"It [was] a long time coming my dear
A long time coming but now it's here"
After a very wet, cold spring we have had 3 days of intense sun that feels way more like California than the Pacific North West, and I have been eating it up. The top's down in the mustang and the sky has been cloudless until a few hours ago. It's overcast now but I'm not losing heart. In fact I am making hamburgers and trying my gluten-free buns again. Rumour has it that our dear old baker has gone high-tech and the gluten-free bread, hamburger & hot dog buns and pizza crusts will be back in my local health food store some time after July 27th sporting brand new nutrition labels. In the mean time here is something quite satisfying about mixing up the dough (which I just did) and heating up the BBQ while the buns rise. It reminds me of mixing up the pasta dough while the water was boiling back when I had only 2 children and a much smaller waistline.
I have made a few changes but how fun to go to my blog instead of googling the recipe! I bought fresh unexpired yeast, and because it doesn't say instant, proofed it the old-fashioned way. Sure enough I couldn't find the powdered pectin I had opened and stored in a jar in the fridge (because I am letting go of Ziploc bags for the greater good). I was already substituting the pectin for unflavoured gelatine, which I didn't have. After scouring fridge and pantry over and over I substituted a gluten-free thickener I happened to have hiding. I added the brown sugar and traditional yeast to the wet ingredients. As I was beating the dough and wondering why it seemed so much thicker this time I realized I had forgotten the olive oil, so beat that in at the last minute. Here is the modified recipe:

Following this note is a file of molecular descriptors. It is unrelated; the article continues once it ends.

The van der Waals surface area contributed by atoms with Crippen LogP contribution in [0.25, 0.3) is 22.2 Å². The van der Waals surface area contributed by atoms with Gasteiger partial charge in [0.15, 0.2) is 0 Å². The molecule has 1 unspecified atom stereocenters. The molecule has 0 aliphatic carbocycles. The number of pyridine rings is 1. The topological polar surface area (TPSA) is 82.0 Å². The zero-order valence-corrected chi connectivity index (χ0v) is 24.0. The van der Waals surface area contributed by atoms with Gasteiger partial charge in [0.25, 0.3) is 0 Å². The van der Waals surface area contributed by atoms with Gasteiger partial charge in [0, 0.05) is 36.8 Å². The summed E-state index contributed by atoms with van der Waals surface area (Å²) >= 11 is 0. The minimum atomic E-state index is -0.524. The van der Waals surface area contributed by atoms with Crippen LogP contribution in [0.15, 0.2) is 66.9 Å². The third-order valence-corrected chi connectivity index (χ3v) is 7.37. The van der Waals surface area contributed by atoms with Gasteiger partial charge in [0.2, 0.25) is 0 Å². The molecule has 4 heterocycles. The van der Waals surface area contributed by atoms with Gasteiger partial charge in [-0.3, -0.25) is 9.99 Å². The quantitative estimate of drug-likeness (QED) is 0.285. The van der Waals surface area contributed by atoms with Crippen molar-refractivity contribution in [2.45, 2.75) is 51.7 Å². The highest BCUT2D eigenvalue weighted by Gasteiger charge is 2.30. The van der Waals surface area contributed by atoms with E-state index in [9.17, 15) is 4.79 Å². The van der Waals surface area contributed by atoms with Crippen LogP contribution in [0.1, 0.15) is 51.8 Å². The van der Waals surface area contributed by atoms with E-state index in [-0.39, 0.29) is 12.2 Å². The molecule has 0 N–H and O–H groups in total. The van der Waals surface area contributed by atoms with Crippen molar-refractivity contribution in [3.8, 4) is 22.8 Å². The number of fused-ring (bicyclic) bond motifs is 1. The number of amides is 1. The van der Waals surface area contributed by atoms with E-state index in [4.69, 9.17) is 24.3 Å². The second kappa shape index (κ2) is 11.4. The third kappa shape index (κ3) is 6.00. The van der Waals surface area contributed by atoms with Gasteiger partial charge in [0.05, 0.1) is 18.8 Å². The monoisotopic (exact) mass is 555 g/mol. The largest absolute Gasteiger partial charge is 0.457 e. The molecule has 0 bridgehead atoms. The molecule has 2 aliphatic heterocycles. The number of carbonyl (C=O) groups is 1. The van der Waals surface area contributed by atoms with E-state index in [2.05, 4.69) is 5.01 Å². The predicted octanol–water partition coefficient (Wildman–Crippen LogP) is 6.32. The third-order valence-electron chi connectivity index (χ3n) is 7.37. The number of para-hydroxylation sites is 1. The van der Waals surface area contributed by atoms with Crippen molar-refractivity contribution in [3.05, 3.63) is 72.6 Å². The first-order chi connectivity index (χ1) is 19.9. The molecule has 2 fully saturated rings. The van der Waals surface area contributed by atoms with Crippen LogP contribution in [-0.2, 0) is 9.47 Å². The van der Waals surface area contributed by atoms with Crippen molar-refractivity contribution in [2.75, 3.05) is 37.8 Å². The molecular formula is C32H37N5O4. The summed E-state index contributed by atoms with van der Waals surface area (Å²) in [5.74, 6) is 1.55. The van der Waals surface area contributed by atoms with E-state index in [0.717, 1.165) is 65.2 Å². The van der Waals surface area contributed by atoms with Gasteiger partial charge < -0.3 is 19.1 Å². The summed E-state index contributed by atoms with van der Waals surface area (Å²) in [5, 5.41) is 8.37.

3 c gluten-free flour mix
2 tsp. Gluten-free thickener (or unflavoured gelatin if you have it)
1 Tb. xanthan gum
1 1/2 tsp. salt
1 – 1 1/4 c. warm water
6 tsp egg replacer plus 8 tbsp warm water
1/4 c. olive oil
1 tsp. vinegar
1 Tb. traditional yeast
2 tsp. brown sugar
Mix the wet ingredients together in the bowl of your mixer. Combine the dry ingredients in a separate bowl. Add the dry ingredients to the mixing bowl and beat for 2 minutes. Add more water if it is too dry. The dough should be very soft and sticky.
Form into balls and press down with olive oiled hands or flat bottomed drinking vessel. Let it rise in a warm place for 30 minutes
Bake at 400 degrees for about 15 minutes. The top should be nicely browned.
Well, the tops were nicely browned but they still didn't rise! Plus my weight rose. I never eat hamburger buns but have been trying these ones to see what they are like. Next time I'll increase the yeast to 1 tbsp + 1 tsp (apparently rising requires 25% more traditional yeast than instant) and I vow to buy unflavoured gelatine. I am actually trying to increase the amount of gelatine or grass-fed beef broth our family consumes. These are apparently the best dietary sources of glycine. Beyond these 2 changes (and possibly using the dough hook in my hand-held mixer) the only other thing I can do is find a new recipe. Nevertheless, warm buns fresh from the oven were a significant improvement in the whole hamburger experience, risen or not. And my family very sweetly gobbled them up.